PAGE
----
New Jersey funds new mental health partnership with its colleges

The State of New Jersey has launched an innovative new partnership designed to provide enhanced mental health services to all students attending 44 colleges and universities in the state.

The partnership, announced this week by Governor Phil Murphy and New Jersey Secretary of Higher Education Dr. Brian Bridges, and described as the first of its kind in the country, involves the engagement of Uwill, a mental health and wellness platform founded in 2020. The program will provide 24/7 access to free virtual services mental health care for students enrolled in one of the eligible institutions that have opted into the program.

All higher education institutions in New Jersey that received any state aid were eligible for the new program and 96% were elected to participate, including institutions such as Rutgers University, Drew University, Farleigh Dickinson University, Monmouth University, Princeton University and many of the communities of State. faculties.

The partnership comes at a time when colleges across the country are identifying students’ mental health needs as one of their most pressing issues. Counseling centers, like most institutions, have seen an increase in their mental health caseloads and are struggling to meet these needs. In a fall 2021 survey conducted by the Office of the Secretary of Higher Education, more than 70% of New Jersey students rated their levels of stress and anxiety as higher or much higher than the previous year, with 40% of students indicating that they were concerned about their mental health in times of a pandemic.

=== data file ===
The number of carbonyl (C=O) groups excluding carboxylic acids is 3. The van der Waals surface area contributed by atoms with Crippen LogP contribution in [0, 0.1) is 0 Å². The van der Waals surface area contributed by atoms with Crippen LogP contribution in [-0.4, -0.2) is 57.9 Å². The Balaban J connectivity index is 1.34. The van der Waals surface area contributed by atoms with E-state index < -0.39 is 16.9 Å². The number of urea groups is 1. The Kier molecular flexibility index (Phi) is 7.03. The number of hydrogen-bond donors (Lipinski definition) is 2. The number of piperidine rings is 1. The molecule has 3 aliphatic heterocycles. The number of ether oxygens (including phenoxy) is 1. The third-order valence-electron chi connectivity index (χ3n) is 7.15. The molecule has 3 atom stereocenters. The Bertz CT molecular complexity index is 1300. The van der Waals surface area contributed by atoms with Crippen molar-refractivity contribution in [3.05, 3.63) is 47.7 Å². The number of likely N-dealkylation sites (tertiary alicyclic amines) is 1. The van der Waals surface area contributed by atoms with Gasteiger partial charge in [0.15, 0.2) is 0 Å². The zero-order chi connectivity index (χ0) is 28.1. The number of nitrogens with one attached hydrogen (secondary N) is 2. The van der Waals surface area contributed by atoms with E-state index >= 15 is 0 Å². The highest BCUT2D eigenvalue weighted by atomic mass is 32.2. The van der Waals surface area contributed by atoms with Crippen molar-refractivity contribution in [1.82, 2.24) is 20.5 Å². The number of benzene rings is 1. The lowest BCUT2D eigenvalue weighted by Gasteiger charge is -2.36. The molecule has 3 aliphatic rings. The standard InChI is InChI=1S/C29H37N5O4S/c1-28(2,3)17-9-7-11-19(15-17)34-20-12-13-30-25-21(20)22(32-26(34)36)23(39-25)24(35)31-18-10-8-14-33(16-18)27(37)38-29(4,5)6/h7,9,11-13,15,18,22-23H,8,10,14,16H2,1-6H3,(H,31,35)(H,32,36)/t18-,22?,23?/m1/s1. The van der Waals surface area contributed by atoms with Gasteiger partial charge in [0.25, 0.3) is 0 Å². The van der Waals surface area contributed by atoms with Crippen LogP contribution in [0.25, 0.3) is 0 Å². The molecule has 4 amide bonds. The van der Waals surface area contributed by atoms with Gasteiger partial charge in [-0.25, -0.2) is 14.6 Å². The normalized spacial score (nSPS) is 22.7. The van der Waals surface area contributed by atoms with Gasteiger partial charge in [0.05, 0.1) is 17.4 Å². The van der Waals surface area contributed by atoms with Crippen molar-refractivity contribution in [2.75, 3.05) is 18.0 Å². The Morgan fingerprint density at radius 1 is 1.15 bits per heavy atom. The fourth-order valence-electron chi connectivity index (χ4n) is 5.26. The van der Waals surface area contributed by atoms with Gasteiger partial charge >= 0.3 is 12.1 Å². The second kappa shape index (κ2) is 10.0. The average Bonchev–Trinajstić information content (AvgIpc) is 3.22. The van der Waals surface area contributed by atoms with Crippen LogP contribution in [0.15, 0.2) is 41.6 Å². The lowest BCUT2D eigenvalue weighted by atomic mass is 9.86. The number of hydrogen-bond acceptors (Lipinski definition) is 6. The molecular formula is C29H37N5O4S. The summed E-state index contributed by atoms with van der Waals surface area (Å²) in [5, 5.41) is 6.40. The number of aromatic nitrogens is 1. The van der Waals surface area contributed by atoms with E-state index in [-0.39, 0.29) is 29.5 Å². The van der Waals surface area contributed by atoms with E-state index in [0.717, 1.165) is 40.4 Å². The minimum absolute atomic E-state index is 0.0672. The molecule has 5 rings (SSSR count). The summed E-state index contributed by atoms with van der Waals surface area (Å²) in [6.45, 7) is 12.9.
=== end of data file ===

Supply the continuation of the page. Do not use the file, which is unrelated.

By partnering directly with Uwill, New Jersey becomes the first state in the nation to offer comprehensive mental health services to college students through a statewide system that includes public and private institutions of higher education.

The Uwill partnership provides students with access to a pool of licensed and qualified mental health therapists trained in multicultural approaches to mental health to ensure that the needs of underrepresented students are met. Virtual mental health support will be available from Uwill providers all hours of the day, 365 days a year, at no cost to students or the higher education institution itself.

The program offers three types of student services: one-on-one sessions with a licensed therapist, immediate crisis intervention, and a range of wellness activities such as yoga and mindfulness exercises. A student who requests a meeting with a therapist is usually able to find one within five minutes. If a student is determined to be in a crisis, a connection is usually made within 30 seconds.

Students who need medication are treated through appropriate referrals. Uwill therapists do not prescribe medication. Contacts with therapists are conducted via video, phone, chat and message formats, and are conducted in compliance with HIPAA and FERPA. If a student wants to continue interacting with the same therapist, that wish will be granted. If, however, the student prefers to switch to someone else, that switch is also arranged.